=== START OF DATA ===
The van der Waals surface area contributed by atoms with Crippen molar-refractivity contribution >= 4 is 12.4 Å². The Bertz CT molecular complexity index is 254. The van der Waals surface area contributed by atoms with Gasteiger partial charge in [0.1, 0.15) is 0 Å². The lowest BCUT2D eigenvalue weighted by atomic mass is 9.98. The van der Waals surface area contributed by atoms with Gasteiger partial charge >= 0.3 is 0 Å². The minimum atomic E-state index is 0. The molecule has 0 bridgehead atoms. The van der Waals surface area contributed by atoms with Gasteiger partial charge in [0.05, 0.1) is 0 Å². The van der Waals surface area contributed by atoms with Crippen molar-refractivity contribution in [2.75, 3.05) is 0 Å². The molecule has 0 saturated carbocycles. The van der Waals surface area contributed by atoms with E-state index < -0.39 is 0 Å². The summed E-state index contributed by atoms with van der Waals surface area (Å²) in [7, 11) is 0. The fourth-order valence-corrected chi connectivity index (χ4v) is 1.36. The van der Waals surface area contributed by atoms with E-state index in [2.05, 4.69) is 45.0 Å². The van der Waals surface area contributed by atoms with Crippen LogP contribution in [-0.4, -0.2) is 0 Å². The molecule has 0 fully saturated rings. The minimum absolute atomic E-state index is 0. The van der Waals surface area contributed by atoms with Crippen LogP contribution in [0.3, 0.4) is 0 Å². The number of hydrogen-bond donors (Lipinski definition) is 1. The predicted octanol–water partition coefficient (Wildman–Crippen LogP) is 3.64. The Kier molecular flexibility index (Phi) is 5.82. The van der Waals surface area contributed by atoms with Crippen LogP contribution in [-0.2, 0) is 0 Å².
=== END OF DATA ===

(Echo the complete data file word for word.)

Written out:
The van der Waals surface area contributed by atoms with Crippen molar-refractivity contribution >= 4 is 12.4 Å². The Bertz CT molecular complexity index is 254. The van der Waals surface area contributed by atoms with Gasteiger partial charge in [0.1, 0.15) is 0 Å². The lowest BCUT2D eigenvalue weighted by atomic mass is 9.98. The van der Waals surface area contributed by atoms with Gasteiger partial charge >= 0.3 is 0 Å². The minimum atomic E-state index is 0. The molecule has 0 bridgehead atoms. The van der Waals surface area contributed by atoms with Gasteiger partial charge in [0.05, 0.1) is 0 Å². The van der Waals surface area contributed by atoms with Crippen molar-refractivity contribution in [2.75, 3.05) is 0 Å². The molecule has 0 saturated carbocycles. The van der Waals surface area contributed by atoms with E-state index < -0.39 is 0 Å². The summed E-state index contributed by atoms with van der Waals surface area (Å²) in [7, 11) is 0. The fourth-order valence-corrected chi connectivity index (χ4v) is 1.36. The van der Waals surface area contributed by atoms with E-state index in [2.05, 4.69) is 45.0 Å². The van der Waals surface area contributed by atoms with Crippen LogP contribution in [-0.4, -0.2) is 0 Å². The molecule has 0 fully saturated rings. The minimum absolute atomic E-state index is 0. The van der Waals surface area contributed by atoms with Crippen LogP contribution in [0.3, 0.4) is 0 Å². The number of hydrogen-bond donors (Lipinski definition) is 1. The predicted octanol–water partition coefficient (Wildman–Crippen LogP) is 3.64. The Kier molecular flexibility index (Phi) is 5.82. The van der Waals surface area contributed by atoms with Crippen LogP contribution in [-0.2, 0) is 0 Å².